Software development can, at times, be a frustrating experience. Development can become all the more frustrating if the front-end performance of the IDE is unresponsive and slow. Java IDEs built with Java’s Swing technology, have, at times in the past, performed poorly so I was keenly interested in this aspect of the tool. All in all, Sun Java Studio Enterprise 7 performed quite well on my 512 MB machine (Sun recommends 1 Gigabyte of memory to fully utilize the development platform), though at times there was still a discernable difference between it and a natively-compiled application.
New Modeling Capabilities
An impressive addition to Java Studio Enterprise 7 is its UML (Unified Modeling Language) support. The IDE comes with a full-featured editor for creating UML 2.0 diagrams. The IDE also supports forward and reverse engineering. Updates made to either code or a diagram is immediately reflected in the other. These feature worked well in my tests. I was able to reverse-engineer a one of the sample applications with a few clicks of the mouse, resulting in diagrams that fully expressed the code. Changes to method names were transferred onto the Class model.
|UML editor. Click for larger image.|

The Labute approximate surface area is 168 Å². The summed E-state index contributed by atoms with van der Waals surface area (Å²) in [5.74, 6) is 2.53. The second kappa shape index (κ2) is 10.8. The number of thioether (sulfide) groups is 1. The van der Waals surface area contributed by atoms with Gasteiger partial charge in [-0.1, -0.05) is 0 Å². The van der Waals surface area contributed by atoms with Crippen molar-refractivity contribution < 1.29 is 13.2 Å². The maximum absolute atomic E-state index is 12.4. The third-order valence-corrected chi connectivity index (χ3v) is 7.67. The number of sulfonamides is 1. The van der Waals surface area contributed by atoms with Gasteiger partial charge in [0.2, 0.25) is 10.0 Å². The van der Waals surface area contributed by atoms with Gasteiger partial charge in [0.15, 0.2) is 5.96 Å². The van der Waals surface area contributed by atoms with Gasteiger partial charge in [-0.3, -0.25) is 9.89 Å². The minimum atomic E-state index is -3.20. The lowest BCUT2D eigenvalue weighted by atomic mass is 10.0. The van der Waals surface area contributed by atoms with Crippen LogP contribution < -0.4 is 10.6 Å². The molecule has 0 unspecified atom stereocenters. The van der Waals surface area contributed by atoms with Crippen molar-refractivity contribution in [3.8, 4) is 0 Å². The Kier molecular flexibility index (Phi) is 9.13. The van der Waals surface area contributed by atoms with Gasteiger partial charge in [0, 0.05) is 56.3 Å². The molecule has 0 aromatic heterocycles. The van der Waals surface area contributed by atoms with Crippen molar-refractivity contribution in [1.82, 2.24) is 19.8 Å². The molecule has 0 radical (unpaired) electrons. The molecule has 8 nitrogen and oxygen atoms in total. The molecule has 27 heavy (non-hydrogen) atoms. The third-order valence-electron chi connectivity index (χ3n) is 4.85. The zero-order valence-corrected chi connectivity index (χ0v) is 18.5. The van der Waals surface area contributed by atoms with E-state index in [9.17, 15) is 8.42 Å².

Once your application is modeled, a menu selection allows you to generate an HTML report which includes images of each UML diagram and accompanying documentation.
Profiling your Code
Another addition to this release is an application profiler. Profilers allow developers to deploy their applications and gather performance statistics. Along with testing ‘normal’ conditions, you can simulate load increases to test performance during peak traffic times. I expirimented a bit with the profiler and examined the various output it produced. It was simple to simulate an above average load on the system to see what would happen. The tool graphically displayed which methods in my Java classes were the most time-expensive. I like having the option to profile during development. The ease with which these statistics can be obtained while coding makes it easier to write performant software from the start.